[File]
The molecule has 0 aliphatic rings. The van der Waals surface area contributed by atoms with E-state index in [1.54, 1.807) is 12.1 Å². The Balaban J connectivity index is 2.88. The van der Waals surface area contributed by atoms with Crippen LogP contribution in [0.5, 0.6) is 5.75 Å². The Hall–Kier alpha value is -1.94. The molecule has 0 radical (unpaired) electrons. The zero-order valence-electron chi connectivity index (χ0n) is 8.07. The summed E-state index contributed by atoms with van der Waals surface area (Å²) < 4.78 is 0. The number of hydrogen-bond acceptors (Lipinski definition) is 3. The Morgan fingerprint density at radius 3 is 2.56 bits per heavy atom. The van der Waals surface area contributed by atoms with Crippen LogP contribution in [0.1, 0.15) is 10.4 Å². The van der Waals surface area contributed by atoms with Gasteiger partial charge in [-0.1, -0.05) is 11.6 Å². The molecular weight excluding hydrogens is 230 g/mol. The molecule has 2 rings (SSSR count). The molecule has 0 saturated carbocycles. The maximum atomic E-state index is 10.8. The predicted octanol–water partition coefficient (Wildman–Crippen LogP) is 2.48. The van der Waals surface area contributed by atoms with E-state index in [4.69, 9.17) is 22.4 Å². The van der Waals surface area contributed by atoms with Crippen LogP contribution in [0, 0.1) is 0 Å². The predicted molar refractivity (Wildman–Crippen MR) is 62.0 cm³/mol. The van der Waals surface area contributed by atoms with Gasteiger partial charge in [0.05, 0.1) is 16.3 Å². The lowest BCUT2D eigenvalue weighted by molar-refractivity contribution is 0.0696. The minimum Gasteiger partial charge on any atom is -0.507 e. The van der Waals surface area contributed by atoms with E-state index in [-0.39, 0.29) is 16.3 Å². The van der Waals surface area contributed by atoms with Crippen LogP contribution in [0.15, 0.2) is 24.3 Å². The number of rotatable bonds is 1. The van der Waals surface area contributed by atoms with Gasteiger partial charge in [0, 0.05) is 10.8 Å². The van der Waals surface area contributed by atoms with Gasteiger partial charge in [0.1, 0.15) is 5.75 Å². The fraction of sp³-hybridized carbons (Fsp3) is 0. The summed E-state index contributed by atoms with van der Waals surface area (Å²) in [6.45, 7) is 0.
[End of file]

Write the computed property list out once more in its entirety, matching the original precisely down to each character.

The molecule has 0 aliphatic rings. The van der Waals surface area contributed by atoms with E-state index in [1.54, 1.807) is 12.1 Å². The Balaban J connectivity index is 2.88. The van der Waals surface area contributed by atoms with Crippen LogP contribution in [0.5, 0.6) is 5.75 Å². The Hall–Kier alpha value is -1.94. The molecule has 0 radical (unpaired) electrons. The zero-order valence-electron chi connectivity index (χ0n) is 8.07. The summed E-state index contributed by atoms with van der Waals surface area (Å²) < 4.78 is 0. The number of hydrogen-bond acceptors (Lipinski definition) is 3. The Morgan fingerprint density at radius 3 is 2.56 bits per heavy atom. The van der Waals surface area contributed by atoms with Crippen LogP contribution in [0.1, 0.15) is 10.4 Å². The van der Waals surface area contributed by atoms with Gasteiger partial charge in [-0.1, -0.05) is 11.6 Å². The molecular weight excluding hydrogens is 230 g/mol. The molecule has 2 rings (SSSR count). The molecule has 0 saturated carbocycles. The maximum atomic E-state index is 10.8. The predicted octanol–water partition coefficient (Wildman–Crippen LogP) is 2.48. The van der Waals surface area contributed by atoms with E-state index in [4.69, 9.17) is 22.4 Å². The van der Waals surface area contributed by atoms with Crippen LogP contribution in [0, 0.1) is 0 Å². The predicted molar refractivity (Wildman–Crippen MR) is 62.0 cm³/mol. The van der Waals surface area contributed by atoms with Gasteiger partial charge in [0.05, 0.1) is 16.3 Å². The lowest BCUT2D eigenvalue weighted by molar-refractivity contribution is 0.0696. The minimum Gasteiger partial charge on any atom is -0.507 e. The van der Waals surface area contributed by atoms with E-state index in [-0.39, 0.29) is 16.3 Å². The van der Waals surface area contributed by atoms with Crippen LogP contribution in [0.15, 0.2) is 24.3 Å². The number of rotatable bonds is 1. The van der Waals surface area contributed by atoms with Gasteiger partial charge in [0, 0.05) is 10.8 Å². The van der Waals surface area contributed by atoms with Gasteiger partial charge in [0.1, 0.15) is 5.75 Å². The fraction of sp³-hybridized carbons (Fsp3) is 0. The summed E-state index contributed by atoms with van der Waals surface area (Å²) in [6.45, 7) is 0.